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This photo taken on March 7, 2017 shows an Indian office worker checking his smartphone while waiting at a bus stop in Mumbai.INDRANIL MUKHERJEE/AFP/Getty Images

If your smartphone constantly runs out of space despite there being hardly a few apps installed, chances are, it might be flooded by those sweet "good morning" images and GIFs that you receive almost every morning.

The Wall Street Journal reports that one in three smartphone users in India run out of space on their phones almost on a daily basis and the reason for this, according to Google researchers, can be largely attributed to our love of sending "good morning" messages.

These cheerful "good morning" messages, often in the form of images or GIFs displaying twinkling hearts or adorable babies, pile up in our phone's memory without us ever realising.

Also read: Google's keyboard app Gboard now lets you make GIFs of your own

With cheaper data plans, thanks in part to Reliance Jio, which brought a revolution of sorts in the Indian telecom space by introducing 4G internet and making it affordable to the common public, Indians are increasingly getting online, and millions more are embracing the Internet for the very first time.

And with this, many new "witnesses" of the power of the Internet believe what better way to begin the day than by sending "good morning" greetings to friends and family (even strangers) from their phones.

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Commuters watch videos on their mobile phones as they travel in a suburban train in Mumbai, India, April 2, 2016.Reuters file

This unprecedented rise in Internet users and usage in India has resulted in a 10-fold increase in the number of Google searches for "Good morning images" over the past five years. And even, Pinterest, which added a new section that displays images with quotes, saw a ninefold increase in the number of people from India downloading such images over the past year.

Not to forget WhatsApp (which has more than 200 million active monthly users in India) added a status message (group broadcast) last year that lets users wish all their contacts good morning at once. The Facebook-owned messaging service alone accounts for the greater part of these greetings being exchanged, as it is the largest messaging service in the country.

But, it's not just the common man who has been smitten by the frenzy. Even Prime Minister Narendra Modi had reportedly expressed displeasure at one of his colleagues for not replying to his "good morning" messages on the Narendra Modi app.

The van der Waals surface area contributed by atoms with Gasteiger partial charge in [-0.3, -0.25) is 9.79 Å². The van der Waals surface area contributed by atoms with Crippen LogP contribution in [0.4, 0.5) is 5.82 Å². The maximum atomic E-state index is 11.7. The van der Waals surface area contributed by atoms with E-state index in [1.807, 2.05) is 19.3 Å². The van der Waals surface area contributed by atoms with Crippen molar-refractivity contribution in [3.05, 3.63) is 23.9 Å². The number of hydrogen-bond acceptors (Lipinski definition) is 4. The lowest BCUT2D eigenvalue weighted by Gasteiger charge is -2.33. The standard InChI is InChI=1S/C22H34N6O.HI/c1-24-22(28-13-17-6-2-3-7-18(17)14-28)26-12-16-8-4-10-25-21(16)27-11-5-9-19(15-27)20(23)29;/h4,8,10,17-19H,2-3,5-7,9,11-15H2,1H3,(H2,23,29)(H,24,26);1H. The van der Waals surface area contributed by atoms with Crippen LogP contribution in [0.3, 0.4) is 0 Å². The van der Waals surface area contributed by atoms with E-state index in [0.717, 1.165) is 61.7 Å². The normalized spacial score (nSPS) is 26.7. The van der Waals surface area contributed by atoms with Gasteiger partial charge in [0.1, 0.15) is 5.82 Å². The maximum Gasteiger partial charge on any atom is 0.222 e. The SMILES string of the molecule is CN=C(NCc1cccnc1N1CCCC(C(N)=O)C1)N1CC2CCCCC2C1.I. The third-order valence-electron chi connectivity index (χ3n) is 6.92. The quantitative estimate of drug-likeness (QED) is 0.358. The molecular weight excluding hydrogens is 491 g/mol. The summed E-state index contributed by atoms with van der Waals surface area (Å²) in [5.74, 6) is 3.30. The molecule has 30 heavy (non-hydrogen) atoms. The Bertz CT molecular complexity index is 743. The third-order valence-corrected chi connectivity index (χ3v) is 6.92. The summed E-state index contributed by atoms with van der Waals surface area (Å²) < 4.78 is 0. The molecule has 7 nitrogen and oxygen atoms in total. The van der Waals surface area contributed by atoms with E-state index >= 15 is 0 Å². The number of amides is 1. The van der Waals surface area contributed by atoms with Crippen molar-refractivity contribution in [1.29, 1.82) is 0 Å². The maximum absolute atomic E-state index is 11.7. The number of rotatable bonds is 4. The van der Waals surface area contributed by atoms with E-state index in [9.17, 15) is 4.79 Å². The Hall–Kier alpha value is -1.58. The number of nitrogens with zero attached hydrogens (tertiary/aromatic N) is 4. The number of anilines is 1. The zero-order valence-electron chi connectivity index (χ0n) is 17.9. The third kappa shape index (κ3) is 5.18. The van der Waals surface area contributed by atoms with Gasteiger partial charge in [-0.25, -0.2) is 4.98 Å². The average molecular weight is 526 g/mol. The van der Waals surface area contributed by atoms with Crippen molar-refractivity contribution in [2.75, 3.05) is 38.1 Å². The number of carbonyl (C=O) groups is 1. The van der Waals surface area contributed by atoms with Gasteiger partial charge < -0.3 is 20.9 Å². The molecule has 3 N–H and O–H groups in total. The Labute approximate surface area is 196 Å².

"I send good morning messages, but apart from five or six MPs, no one responds," NDTV quoted Modi as saying.

Meanwhile, when Google researchers peered into Indian consumers' phones to find out what's causing their storage space to max out, they found thousands of "good morning" images and GIFs that are essentially eating into the phone's storage.

According to a survey by data-storage firm Western Digital, one in three smartphone users in India run out of space daily, which is far more compared to the that in the US where only one in ten users run out of space daily.

To combat this problem Google recently launched the Files Go app, which is meant particularly for markets like India. The app not only helps delete all unnecessary content, but also comes with a special feature to search and delete all those "good morning" message at once.

Also read: Is Google Maps too heavy? Lighter 'Google Maps Go' launched on Play Store

The researchers used Google's giant image database and artificial intelligence tools to program the app to spot all the "good morning" messages and prompt the users to delete them. The key to spot the messages is to deconstruct their DNA and look for a certain size and type of image file, said josh Woodward, the Google product manager in Mountain View who led the effort.

The Files Go app was unveiled in New Delhi in December and has been downloaded more than 10 million times on Play Store, most of which come from India, and has deleted more than 1GB data per user on average according to Google.